Chernobyl, three decades on
April 26, 2016 06:45 AM - Steven Powell, University of South Carolina
It was 30 years ago that a meltdown at the V. I. Lenin Nuclear Power Station in the former Soviet Union released radioactive contaminants into the surroundings in northern Ukraine. Airborne contamination from what is now generally termed the Chernobyl disaster spread well beyond the immediate environs of the power plant, and a roughly 1000-square-mile region in Ukraine, Belarus and Russia remains cordoned off, an exclusion zone where human habitation is forbidden.
The radiation spill was a disaster for the environment and its biological inhabitants, but it also created a unique radio-ecological laboratory.
Do you live in one of America's worst cities for air pollution?
April 25, 2016 07:16 AM - Llowell Williams, Care2
The American Lung Association has released its annual “State of the Air” report and its findings are troubling. Most Americans live in counties with air pollution so bad that it is a severe risk to their health. According to the report, that means 166 million people are at risk of an early death and significant health problems including asthma, developmental damage and cancer.
Without a doubt the most concerning discovery made by the American Lung Association was that short-term particle pollution had increased sharply since last year’s report: “Short-term spikes” of particle pollution hit record levels in seven of the 25 most polluted U.S. cities in this period.
Australian river on fire with fracked coal seam gas
April 23, 2016 03:13 PM - Australian Greens MP Jeremy Buckingham, The Ecologist
So much methane is bubbling into a river surrounded by hundreds of fracking wells that it's a fire hazard! Local campaigners blame the coal seam gas industry for the gas releases which are spreading along Queensland's river Condamine and gaining in intensity.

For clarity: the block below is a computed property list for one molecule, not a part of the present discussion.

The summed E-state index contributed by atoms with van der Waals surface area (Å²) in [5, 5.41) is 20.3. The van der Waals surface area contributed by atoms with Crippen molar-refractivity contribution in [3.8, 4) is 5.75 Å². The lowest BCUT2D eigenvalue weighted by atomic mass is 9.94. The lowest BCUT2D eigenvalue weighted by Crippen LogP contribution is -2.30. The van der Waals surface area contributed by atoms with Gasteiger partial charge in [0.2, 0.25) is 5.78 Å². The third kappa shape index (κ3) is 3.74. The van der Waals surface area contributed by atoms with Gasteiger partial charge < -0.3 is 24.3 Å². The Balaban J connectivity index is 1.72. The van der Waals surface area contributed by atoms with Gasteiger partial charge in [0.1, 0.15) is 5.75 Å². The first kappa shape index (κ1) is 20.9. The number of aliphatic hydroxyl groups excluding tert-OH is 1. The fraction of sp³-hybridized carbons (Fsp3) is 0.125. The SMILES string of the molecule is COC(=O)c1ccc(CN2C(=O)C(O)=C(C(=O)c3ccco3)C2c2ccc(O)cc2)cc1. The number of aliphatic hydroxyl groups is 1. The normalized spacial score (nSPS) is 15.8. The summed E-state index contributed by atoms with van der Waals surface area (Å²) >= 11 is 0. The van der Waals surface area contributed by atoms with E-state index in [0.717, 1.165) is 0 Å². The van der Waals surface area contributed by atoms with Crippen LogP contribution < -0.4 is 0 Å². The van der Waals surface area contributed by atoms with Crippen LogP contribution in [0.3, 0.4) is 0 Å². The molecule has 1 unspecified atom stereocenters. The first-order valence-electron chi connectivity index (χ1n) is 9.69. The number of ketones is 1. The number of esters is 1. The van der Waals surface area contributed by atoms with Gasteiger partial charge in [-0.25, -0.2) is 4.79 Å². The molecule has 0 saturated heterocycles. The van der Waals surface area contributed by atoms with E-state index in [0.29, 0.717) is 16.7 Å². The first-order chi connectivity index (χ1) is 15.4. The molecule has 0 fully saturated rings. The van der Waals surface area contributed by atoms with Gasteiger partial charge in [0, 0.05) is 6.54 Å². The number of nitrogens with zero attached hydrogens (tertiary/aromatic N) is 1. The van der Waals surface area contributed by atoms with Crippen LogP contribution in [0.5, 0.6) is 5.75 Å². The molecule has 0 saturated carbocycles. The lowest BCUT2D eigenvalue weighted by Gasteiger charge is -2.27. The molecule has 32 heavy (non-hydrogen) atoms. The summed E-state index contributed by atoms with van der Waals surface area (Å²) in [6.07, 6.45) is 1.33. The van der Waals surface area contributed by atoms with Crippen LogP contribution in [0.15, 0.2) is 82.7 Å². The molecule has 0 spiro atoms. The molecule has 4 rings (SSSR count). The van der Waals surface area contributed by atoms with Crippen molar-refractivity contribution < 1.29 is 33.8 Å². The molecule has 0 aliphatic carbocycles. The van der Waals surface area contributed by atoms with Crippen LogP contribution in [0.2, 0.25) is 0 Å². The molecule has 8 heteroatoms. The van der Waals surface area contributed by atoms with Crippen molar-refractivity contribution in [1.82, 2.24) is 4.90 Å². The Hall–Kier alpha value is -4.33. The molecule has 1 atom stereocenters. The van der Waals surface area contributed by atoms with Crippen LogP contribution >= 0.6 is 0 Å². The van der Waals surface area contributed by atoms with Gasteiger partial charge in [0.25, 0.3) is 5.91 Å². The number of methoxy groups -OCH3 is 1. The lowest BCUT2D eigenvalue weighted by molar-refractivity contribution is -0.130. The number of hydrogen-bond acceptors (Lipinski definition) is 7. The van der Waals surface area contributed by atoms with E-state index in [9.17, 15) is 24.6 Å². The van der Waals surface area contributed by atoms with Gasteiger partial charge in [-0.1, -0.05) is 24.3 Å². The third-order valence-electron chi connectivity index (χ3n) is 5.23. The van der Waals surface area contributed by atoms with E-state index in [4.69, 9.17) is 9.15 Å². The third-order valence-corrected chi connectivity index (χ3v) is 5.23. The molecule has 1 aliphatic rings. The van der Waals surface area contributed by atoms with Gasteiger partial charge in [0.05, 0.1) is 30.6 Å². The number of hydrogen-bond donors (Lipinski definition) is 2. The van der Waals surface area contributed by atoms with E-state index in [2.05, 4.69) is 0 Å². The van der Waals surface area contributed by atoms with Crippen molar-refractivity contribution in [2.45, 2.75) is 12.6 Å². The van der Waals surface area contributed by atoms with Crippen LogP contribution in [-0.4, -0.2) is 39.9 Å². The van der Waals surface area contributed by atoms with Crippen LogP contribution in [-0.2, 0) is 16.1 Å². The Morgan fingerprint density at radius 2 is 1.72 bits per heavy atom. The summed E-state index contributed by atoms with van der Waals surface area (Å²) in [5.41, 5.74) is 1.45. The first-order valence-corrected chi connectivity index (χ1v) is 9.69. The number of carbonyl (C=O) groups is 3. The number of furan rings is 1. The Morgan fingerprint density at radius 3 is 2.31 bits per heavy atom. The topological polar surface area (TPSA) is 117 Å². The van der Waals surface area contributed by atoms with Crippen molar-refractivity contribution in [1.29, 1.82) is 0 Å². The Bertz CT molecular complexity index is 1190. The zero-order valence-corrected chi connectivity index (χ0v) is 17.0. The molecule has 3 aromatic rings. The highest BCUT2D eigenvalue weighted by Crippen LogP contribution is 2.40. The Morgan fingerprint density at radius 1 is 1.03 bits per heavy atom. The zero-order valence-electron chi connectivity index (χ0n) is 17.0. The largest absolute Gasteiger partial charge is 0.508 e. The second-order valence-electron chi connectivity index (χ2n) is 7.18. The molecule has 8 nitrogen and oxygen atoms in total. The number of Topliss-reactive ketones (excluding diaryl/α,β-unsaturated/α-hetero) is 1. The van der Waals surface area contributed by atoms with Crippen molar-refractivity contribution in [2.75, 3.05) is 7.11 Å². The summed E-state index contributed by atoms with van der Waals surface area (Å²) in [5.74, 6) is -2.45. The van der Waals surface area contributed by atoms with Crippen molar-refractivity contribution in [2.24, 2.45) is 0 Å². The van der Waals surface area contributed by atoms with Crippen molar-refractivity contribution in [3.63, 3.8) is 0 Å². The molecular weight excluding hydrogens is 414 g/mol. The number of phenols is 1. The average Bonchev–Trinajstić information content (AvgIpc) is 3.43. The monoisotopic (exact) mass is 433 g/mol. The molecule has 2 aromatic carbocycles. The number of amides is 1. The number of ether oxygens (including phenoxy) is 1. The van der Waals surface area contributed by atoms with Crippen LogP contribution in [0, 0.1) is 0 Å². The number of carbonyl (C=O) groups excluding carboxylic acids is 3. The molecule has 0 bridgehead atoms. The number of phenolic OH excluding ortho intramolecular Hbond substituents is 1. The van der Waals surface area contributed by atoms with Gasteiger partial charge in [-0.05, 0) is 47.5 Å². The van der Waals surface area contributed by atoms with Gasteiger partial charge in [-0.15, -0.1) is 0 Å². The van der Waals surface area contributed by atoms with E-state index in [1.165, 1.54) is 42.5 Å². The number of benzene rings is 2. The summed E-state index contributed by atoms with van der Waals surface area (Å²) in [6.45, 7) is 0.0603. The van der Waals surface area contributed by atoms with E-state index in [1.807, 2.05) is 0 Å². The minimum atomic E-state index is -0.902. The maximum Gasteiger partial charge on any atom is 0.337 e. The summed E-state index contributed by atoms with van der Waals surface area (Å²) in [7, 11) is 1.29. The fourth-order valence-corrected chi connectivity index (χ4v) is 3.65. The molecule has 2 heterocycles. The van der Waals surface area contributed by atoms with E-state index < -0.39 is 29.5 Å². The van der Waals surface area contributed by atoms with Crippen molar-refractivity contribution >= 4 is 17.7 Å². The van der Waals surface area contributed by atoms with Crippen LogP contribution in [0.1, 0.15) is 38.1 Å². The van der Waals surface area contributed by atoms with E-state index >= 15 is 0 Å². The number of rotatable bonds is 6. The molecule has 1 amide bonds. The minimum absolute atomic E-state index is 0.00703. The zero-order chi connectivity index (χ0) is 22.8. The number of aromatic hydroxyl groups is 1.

So much methane gas is now bubbling up through the Condamine River in Queensland, Australia that it exploded with fire and held a large flame.
Gas seeping into the river began shortly after coal seam gas operations started nearby and is growing in volume and the stretch of river affected is expanding in length.
VW agrees to buy back or "fix" 500,000 cars in North America
April 22, 2016 12:23 PM - Jan Lee, Triple Pundit
Volkswagen agreed to fix or buy back some 500,000 vehicles caught up in the crisis. What wasn’t agreed upon is how much the company should pay in fines and compensation to consumers affected by the crisis.
Ocean currents push phytoplankton and pollution faster than thought
April 20, 2016 06:50 AM - Princeton University
The billions of single-celled marine organisms known as phytoplankton can drift from one region of the world's oceans to almost any other place on the globe in less than a decade, Princeton University researchers have found.
Unfortunately, the same principle can apply to plastic debris, radioactive particles and virtually any other man-made flotsam and jetsam that litter our seas, the researchers found. Pollution can thus become a problem far from where it originated within just a few years.
Is your home making you sick?
April 20, 2016 06:40 AM - University of Surrey
New research in the journal Science of the Total Environment has highlighted the dangerous effects of indoor pollution on human health, and has called for policies to ensure closer monitoring of air quality.